Clownfish in Magnificent anemone
This clownfish favours five types of anemone; other species are more selective. Adults are rarely more than 2 m away from their anemone home. When clownfish have been artificially deprived of their anemone, they often dig holes and feed them, defend them and sleep in them much as they would behave with an anemone. Clownfish in an aquarium have been observed bathing in the air bubbles and defending them, perhaps seeking stimulation comparable to that of the tentacles of the anemone.
Clownfish peeping out, in Djibouti
Clownfish start off male, but if the female dies the dominant male will change into a female. The fish spawn around the full moon and lay 500 to 1500 eggs on a patch of cleared rock near the anemone home. The parent often rubs the anemone causing the tentacle to extend, which in turn forms a protective canopy for the eggs of the fish.
The male cares for the eggs, driving away intruders. Even divers have been attacked if they get too close. He blows water over the eggs, giving them oxygen-rich water and preventing fungus from growing over them. After around a week the eggs hatch, usually soon after sunset. The larvae then drift in the current for more than a fortnight before seeking their own anemone. A recent study found that the larvae of a similar species, the Omani clownfish, regularly travelled 400 km - the longest distance scientists have been able to track the dispersal of any coral reef fish!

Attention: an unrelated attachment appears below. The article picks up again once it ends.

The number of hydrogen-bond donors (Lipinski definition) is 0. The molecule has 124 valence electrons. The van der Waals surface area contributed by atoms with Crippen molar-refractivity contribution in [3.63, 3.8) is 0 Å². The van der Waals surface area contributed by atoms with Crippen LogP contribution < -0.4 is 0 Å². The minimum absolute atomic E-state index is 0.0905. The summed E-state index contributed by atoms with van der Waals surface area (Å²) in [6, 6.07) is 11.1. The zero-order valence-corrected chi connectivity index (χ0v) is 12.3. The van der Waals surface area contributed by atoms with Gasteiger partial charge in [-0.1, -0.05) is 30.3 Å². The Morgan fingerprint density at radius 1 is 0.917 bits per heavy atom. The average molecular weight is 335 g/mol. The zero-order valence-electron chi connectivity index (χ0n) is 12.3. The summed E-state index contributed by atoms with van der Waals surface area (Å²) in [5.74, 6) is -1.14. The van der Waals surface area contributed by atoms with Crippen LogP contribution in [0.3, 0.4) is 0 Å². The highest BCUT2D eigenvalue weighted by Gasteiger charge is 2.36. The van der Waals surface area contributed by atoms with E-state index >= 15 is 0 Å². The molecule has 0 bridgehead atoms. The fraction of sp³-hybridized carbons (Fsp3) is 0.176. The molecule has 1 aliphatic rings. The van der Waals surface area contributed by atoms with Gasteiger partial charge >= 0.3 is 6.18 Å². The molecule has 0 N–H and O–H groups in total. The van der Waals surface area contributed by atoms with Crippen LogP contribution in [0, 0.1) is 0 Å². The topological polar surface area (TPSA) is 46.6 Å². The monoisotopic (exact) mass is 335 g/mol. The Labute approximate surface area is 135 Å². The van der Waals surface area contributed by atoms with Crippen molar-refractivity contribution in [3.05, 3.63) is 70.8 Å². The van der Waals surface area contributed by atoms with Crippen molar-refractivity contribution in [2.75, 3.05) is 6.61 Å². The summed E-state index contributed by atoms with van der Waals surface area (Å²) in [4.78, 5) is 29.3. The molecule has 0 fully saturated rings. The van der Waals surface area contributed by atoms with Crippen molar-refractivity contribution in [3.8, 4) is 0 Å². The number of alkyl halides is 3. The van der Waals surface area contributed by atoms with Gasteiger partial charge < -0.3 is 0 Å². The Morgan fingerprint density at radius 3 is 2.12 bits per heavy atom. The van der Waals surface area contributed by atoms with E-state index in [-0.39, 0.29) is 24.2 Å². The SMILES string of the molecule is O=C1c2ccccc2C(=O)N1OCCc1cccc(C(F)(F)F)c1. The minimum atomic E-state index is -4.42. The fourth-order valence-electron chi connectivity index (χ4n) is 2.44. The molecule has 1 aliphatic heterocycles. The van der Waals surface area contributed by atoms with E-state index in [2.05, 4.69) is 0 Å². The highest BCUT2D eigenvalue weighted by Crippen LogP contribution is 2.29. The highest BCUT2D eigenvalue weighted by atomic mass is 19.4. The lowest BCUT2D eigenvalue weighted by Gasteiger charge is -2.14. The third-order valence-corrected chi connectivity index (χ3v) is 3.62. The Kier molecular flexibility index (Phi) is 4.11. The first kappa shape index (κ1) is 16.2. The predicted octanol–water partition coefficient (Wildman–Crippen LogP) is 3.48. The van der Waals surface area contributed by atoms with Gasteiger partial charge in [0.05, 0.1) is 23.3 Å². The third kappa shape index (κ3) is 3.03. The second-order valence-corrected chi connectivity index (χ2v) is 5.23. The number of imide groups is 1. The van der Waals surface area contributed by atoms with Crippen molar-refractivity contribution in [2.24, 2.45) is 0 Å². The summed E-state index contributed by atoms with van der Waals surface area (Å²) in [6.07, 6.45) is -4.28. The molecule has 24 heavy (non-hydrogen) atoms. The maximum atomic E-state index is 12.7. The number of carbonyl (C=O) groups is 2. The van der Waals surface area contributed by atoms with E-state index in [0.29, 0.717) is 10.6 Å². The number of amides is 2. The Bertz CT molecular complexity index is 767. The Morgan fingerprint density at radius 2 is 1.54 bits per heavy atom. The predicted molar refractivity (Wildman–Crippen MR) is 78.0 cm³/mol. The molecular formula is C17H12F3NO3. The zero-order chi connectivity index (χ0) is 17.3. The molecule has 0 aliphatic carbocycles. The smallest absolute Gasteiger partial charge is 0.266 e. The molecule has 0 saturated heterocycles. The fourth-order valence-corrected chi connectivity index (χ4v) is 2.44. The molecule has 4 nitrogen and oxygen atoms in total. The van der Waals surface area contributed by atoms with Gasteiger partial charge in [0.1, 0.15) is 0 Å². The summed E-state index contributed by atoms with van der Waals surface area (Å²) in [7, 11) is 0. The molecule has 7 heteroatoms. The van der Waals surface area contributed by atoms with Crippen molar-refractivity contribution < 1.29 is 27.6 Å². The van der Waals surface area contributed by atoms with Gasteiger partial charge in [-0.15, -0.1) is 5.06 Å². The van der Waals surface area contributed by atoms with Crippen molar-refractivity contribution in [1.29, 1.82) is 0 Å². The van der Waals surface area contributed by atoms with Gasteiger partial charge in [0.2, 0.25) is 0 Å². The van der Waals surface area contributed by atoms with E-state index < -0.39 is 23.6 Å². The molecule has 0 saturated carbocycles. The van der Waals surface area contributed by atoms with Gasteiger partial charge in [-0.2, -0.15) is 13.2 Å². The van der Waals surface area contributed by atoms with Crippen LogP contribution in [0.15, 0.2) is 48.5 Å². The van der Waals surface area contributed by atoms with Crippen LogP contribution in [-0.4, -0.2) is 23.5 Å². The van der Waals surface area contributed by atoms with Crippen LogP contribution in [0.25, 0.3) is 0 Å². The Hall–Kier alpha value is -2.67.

You can identify this clownfish from others as it has no white stripe at the base of its tail, the tail is orange and of course by its location. Many have blackish backs but some are pure orange. They grow to 14 cm long.
Class: Actinopterygii > Order: Perciformes > Family: Pomacentridae (Damselfishes) > Subfamily: Amphiprioninae (Anemonefish)
Coral Reef Guide Red Sea by Ewald Lieske and Robert F. Myers
Red Sea Reef Guide by Helmut Debelius
Finding Nemo is real: Clownfish make epic sea journeys, New Scientist 17 September 2014.